ICANN Considers Seeking International Immunity
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In the wake of several actions that have garnered very bad press and left the organization feeling beleaguered and bullied, the Internet Corporation for Assigned Names and Numbers (ICANN) is looking for a way out. It’s not going to be easy, and its proposed solution may not be the right answer.
The whole matter is discussed in a nine-page report released in March from ICANN’s President’s Strategic Committee. Halfway through the report, the Committee encouraged the organization “to consider…the benefits of the international private organization model and its related potential immunities to limit liabilities or instabilities.” What exactly is being proposed here? It’s nothing short of putting ICANN out of the reach of U.S. law.
This would mean most civil lawsuits couldn’t touch the organization, making it a lot more difficult to sue ICANN. Likewise, it would be immune to police searches and wouldn’t have to pay taxes. Its employees would enjoy some of the same privileges as diplomats, such as bringing items into the U.S. without having to pay customs duties.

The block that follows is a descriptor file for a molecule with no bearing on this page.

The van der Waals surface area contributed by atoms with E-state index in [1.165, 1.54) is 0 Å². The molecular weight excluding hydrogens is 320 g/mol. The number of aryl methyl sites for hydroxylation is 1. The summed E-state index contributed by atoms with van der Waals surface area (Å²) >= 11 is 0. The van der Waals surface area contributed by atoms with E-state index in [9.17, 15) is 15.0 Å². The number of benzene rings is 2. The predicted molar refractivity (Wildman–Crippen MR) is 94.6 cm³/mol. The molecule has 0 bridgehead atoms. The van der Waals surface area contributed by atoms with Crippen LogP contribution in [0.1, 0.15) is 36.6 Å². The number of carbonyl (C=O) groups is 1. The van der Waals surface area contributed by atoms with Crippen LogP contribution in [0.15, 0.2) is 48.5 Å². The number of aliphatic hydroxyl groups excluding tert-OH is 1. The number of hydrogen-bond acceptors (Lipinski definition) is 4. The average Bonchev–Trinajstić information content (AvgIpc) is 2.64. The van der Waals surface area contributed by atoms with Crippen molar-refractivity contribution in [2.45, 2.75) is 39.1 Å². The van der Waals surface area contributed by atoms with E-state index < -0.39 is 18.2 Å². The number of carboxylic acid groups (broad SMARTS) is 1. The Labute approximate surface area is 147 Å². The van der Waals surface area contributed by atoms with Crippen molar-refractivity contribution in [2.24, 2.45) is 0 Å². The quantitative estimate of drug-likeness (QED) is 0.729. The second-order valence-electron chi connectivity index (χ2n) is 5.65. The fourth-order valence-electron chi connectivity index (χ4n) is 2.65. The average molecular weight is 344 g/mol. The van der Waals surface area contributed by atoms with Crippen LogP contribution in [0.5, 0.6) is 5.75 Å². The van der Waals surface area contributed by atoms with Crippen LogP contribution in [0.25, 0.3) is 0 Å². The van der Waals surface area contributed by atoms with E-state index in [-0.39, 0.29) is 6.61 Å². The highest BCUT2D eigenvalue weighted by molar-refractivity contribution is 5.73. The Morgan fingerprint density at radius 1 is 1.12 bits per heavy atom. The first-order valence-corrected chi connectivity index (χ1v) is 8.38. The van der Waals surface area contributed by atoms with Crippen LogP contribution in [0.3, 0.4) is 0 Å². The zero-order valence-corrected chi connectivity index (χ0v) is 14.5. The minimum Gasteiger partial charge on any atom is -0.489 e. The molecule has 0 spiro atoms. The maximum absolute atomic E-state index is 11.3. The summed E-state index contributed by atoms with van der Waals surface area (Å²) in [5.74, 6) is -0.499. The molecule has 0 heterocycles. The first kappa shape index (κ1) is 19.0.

There are a number of other international private organizations, including those that operate quite freely in the U.S. The one that is most familiar to most people is the Red Cross. But this is a humanitarian organization. ICANN may be a not-for-profit, but it’s hardly trying to save lives (at least not directly). It’s enabling commerce.
There’s a different international private organization that ICANN more closely resembles, according to Burke Hansen writing for The Register. He held up the International Olympic Committee (IOC), “famous for its opaqueness and arrogant lack of accountability” as having a mission closer to ICANN’s. “The IOC, too, is engaged in commerce, which is marketing the Olympics and extorting stadium facilities out of local communities.”
The potential lack of accountability would certainly be a major issue with this kind of situation moving forward. Though the ICANN report notes that “The Board should ensure…that appropriate accountability and review mechanisms are established, including utilizing international arbitration panels,” one ICANN watcher noted that the IOC’s lack of accountability “created a climate for scandal and peculation.” What hope do we have that ICANN would be any different?
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